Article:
What am I talking about? Yet another one of those wretched surveys that purport to document public ignorance about historical events has come out, this time focused on the British public. The Independent'srun-down of the results has all the usual overwrought commentary about Hollywood and education by alarmed experts and the usual calls for the renewed study of history. McLeod comments on the results rather soberly and then pauses to wonder whether the survey's design doesn't bias the findings somewhat.
Damn straight it does. As do almost all such surveys, whose results rarely occasion even feigned anxiety for me. It's such a regular ritual: the findings are issued, the press dutifully reports them in that hazy middle-ground between the wacky story about a dog that plays the violin and the serious news of the day, and the stuffed-shirt end of the chattering classes mutters direly about how today's undereducated masses just aren't up to the standard of their forefathers and call for more spending on history instruction.
Let's look at the results a bit here. First off, we've got the under 10% responses for things like the HG Wells novel War of the Worlds or the Cylon defeat of humanity being real. Is anybody at all bothered by this, besides the serial harumphers the Independent digs up? Here's a working hypothesis about those results. In any poll where you ask adults,"Did the novel Lord of the Rings really happen?", the following people will say"Yes": 1. People who are barking mad (where their knowledge of history isn't really the thing to worry about) and 2. People who are taking the piss out of the survey and answering mischeviously. I think group 2 is actually a pretty sizeable population of almost all survey respondents, but especially so in this case. That easily gets you up to 10%, I'd wager.
For the numbers who think the Battle of the Bulge didn't happen (over half), or William Wallace didn't exist (42%), there's another explanation that's a bit more complex, but not especially worrisome. (First remember to subtract the 10% who are just mocking the whole exercise.) There was a recent story in the US about a person who calls restaurant managers, tells them he is a policeman, and instructs them to conduct a strip search of one of their employees. The bizarre thing is that some people obeyed him. This just confirms what we already know from many other sources, which is that some people even in liberal democracies will do whatever they think an authority figure wants them to do or say. A survey that asks,"Did X event really happen?" or"Did Y person really exist?" is situating itself in the position of an interrogating authority, in fact, rather like a history instructor in secondary school, and the more tedious variety at that.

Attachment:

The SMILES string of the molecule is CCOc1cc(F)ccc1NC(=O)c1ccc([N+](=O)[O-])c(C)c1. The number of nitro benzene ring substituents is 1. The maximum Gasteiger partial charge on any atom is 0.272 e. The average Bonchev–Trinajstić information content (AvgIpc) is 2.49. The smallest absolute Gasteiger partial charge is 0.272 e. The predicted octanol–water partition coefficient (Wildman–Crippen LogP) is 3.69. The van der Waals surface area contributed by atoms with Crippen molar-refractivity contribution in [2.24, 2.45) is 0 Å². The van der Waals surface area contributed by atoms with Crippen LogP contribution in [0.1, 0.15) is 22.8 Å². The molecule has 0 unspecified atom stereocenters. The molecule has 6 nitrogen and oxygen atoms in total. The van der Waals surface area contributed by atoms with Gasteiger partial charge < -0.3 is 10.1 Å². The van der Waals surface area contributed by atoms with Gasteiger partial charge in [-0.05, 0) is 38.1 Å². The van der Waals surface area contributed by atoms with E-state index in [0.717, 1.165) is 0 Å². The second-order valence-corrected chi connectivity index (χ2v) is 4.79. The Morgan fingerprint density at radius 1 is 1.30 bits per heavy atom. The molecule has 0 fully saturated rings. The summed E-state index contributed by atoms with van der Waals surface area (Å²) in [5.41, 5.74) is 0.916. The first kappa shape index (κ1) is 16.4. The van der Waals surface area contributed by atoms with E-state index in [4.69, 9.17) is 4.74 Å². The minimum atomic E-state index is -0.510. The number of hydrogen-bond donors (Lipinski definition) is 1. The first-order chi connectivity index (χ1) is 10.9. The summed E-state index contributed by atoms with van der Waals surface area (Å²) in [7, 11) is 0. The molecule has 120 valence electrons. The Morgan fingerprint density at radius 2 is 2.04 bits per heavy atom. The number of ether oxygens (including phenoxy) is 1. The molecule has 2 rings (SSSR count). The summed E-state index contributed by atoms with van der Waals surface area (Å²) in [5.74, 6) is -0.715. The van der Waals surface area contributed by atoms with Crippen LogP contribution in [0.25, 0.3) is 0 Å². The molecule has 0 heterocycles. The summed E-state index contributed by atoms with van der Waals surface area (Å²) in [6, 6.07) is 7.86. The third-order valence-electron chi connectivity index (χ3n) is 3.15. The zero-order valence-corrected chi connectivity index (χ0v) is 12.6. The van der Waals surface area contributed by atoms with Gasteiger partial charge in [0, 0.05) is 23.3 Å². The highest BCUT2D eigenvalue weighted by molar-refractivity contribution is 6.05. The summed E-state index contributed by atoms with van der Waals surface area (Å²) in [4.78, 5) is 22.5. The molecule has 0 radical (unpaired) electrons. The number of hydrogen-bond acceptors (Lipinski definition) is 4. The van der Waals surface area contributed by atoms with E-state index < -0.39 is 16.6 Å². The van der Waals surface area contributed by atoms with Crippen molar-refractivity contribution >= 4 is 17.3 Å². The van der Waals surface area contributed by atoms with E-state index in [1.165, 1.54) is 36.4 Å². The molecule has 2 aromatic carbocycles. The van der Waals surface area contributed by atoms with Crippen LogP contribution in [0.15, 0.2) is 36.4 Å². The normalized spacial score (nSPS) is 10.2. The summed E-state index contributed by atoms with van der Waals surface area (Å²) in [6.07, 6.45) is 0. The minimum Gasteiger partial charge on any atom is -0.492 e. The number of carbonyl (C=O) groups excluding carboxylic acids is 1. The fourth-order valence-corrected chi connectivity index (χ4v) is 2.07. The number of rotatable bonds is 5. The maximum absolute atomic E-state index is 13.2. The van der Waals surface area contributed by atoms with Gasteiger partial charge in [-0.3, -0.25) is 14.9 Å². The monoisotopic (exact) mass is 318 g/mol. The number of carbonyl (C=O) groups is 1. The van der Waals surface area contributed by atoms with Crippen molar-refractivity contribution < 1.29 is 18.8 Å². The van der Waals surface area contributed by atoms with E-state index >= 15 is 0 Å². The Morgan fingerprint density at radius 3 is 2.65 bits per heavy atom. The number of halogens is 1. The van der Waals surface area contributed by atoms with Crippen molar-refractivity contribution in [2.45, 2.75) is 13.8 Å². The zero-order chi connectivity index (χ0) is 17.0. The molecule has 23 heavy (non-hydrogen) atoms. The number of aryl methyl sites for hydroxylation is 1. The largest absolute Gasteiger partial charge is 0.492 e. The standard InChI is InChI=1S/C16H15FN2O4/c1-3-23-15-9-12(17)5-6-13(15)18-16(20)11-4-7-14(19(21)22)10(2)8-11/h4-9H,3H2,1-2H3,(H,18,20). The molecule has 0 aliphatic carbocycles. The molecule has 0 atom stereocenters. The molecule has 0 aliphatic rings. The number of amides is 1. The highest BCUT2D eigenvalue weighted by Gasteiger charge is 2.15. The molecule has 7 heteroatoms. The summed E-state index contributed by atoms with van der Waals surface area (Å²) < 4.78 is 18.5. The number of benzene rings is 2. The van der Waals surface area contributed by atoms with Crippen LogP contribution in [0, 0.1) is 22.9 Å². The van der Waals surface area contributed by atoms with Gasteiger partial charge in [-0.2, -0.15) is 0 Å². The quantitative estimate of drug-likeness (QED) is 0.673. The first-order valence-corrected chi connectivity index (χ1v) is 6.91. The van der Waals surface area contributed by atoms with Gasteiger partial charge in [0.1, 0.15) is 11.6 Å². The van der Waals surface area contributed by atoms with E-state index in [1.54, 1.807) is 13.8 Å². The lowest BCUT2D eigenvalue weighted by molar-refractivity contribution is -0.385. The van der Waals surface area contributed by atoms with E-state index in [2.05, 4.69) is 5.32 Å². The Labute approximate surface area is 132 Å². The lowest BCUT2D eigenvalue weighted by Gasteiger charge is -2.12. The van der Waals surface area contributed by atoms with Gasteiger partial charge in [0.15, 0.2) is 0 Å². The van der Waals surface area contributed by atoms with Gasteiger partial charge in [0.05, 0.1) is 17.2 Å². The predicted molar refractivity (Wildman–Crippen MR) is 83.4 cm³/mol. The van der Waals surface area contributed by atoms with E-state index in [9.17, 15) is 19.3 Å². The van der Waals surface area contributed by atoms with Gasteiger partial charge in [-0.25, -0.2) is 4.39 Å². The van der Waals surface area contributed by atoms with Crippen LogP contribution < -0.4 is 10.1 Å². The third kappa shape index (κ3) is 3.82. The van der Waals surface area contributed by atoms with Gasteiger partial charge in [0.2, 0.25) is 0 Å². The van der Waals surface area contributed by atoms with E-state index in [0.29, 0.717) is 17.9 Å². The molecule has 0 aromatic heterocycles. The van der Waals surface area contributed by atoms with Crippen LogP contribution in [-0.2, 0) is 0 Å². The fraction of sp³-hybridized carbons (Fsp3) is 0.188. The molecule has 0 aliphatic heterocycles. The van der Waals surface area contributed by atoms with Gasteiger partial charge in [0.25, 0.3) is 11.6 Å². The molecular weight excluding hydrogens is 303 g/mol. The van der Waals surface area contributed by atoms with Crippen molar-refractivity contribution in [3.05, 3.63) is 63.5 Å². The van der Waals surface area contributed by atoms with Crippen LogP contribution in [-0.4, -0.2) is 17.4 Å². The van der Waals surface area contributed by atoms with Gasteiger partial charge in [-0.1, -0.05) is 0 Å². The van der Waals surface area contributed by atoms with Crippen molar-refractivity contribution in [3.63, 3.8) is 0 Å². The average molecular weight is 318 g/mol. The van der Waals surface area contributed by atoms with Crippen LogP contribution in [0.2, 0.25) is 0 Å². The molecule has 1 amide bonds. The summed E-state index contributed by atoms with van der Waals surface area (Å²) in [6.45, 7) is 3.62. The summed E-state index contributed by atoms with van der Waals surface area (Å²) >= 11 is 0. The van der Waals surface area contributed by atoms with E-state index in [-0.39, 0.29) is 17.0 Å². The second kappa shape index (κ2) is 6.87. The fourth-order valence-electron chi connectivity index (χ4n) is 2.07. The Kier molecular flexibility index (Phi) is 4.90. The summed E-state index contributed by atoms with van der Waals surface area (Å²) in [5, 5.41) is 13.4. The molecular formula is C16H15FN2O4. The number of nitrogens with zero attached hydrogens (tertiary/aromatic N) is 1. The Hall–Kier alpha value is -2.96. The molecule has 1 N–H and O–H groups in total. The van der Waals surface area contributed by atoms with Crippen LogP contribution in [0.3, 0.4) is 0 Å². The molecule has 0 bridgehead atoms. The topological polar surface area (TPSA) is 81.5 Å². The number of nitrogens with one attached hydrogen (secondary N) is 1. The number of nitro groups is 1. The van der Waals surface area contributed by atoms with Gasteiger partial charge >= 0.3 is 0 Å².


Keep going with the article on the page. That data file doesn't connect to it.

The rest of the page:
So I suspect at least some of the respondents are thinking that these are trick questions, or are trying to answer what they are supposed to answer, rather than drawing upon what they know. If you look at the results, the more fanciful real names and events are the ones most likely to be disbelieved."Battle of the Bulge", or Nelson's improbably dramatic victory at Trafalgar. The Battle of Hastings, in constrast, is believed by most to have actually happened. I suspect more respondents to that poll know about the general events of World War II than the historical context of the Battle of Hastings--but the Battle of Hastings sounds dry, respectable, ordinary, and therefore less likely to be a"trick question" from a demanding authority. As for William Wallace--well, didn't many of us (yours truly included) come roaring out after Mel Gibson's"Braveheart" to harrumph that his Wallace was largely a fiction? Small wonder if some respondents might see this as another"trick question".
There's also the issue that some of the answers viewed as evidence of Hollywood's befogging of history are at least arguably correct. More than half the respondents believe King Arthur was real. Well, there's more than a few historians who might answer that question the same way, though they'd have a million caveats to attach to that affirmative."A real person who gave rise to the legend of King Arthur may have been real". Ditto Robin Hood.
If anyone ever really wants to do a meaningful survey like this, I'd say they ought to sit down and ask someone,"Tell me about World War II: what do you know about it?" and just listen, with occasional prompts like,"Tell me more" or"Is that so?" I suspect that we would find that most people know more than we think--and perhaps more than they think, and that they know more from more sources than we guess, including Hollywood films. I'm sure we'd also find some shocking or surprising gaps and mythologies--but maybe we'd have to explain for once why those matter rather than just tut-tutting as if it were self-evident why we should care whether tomorrow's Britons know whom Hardy was asked to kiss or whether Albion was built on the ruins of Cimmeria.
P.S. The kicker, of course, is that the survey was commissioned by Blenheim Palace as part of their observance of the 300th Anniversary of the Battle of Blenheim--which includes events like these.
UPDATE: Gary Farber has the same reaction I had to this story.